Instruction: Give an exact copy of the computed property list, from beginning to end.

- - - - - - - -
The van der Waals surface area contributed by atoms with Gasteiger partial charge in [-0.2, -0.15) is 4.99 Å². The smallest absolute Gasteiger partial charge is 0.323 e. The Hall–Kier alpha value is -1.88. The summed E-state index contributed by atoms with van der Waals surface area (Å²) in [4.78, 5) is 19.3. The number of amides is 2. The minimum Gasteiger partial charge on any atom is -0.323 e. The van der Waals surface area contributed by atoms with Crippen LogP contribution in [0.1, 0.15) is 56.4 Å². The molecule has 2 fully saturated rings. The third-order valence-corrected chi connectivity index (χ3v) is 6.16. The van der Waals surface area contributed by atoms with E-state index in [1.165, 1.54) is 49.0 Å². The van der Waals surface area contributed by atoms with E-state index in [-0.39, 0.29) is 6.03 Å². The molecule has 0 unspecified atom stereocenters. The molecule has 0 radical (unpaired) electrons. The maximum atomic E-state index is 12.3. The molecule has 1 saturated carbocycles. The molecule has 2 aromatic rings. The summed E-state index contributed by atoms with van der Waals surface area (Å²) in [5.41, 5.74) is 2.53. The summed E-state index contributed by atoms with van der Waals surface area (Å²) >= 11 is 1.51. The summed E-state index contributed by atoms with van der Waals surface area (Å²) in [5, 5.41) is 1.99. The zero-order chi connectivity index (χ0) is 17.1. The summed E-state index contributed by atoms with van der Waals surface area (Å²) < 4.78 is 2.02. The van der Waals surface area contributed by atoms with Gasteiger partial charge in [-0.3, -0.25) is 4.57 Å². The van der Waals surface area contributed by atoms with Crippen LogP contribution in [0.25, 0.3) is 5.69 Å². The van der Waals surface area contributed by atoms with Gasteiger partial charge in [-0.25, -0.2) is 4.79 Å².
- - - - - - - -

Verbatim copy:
The van der Waals surface area contributed by atoms with Gasteiger partial charge in [-0.2, -0.15) is 4.99 Å². The smallest absolute Gasteiger partial charge is 0.323 e. The Hall–Kier alpha value is -1.88. The summed E-state index contributed by atoms with van der Waals surface area (Å²) in [4.78, 5) is 19.3. The number of amides is 2. The minimum Gasteiger partial charge on any atom is -0.323 e. The van der Waals surface area contributed by atoms with Crippen LogP contribution in [0.1, 0.15) is 56.4 Å². The molecule has 2 fully saturated rings. The third-order valence-corrected chi connectivity index (χ3v) is 6.16. The van der Waals surface area contributed by atoms with E-state index in [1.165, 1.54) is 49.0 Å². The van der Waals surface area contributed by atoms with E-state index in [-0.39, 0.29) is 6.03 Å². The molecule has 0 unspecified atom stereocenters. The molecule has 0 radical (unpaired) electrons. The maximum atomic E-state index is 12.3. The molecule has 1 saturated carbocycles. The molecule has 2 aromatic rings. The summed E-state index contributed by atoms with van der Waals surface area (Å²) in [5.41, 5.74) is 2.53. The summed E-state index contributed by atoms with van der Waals surface area (Å²) >= 11 is 1.51. The summed E-state index contributed by atoms with van der Waals surface area (Å²) in [5, 5.41) is 1.99. The zero-order chi connectivity index (χ0) is 17.1. The summed E-state index contributed by atoms with van der Waals surface area (Å²) < 4.78 is 2.02. The van der Waals surface area contributed by atoms with Gasteiger partial charge in [-0.3, -0.25) is 4.57 Å². The van der Waals surface area contributed by atoms with Crippen LogP contribution in [0.25, 0.3) is 5.69 Å². The van der Waals surface area contributed by atoms with Gasteiger partial charge in [-0.25, -0.2) is 4.79 Å².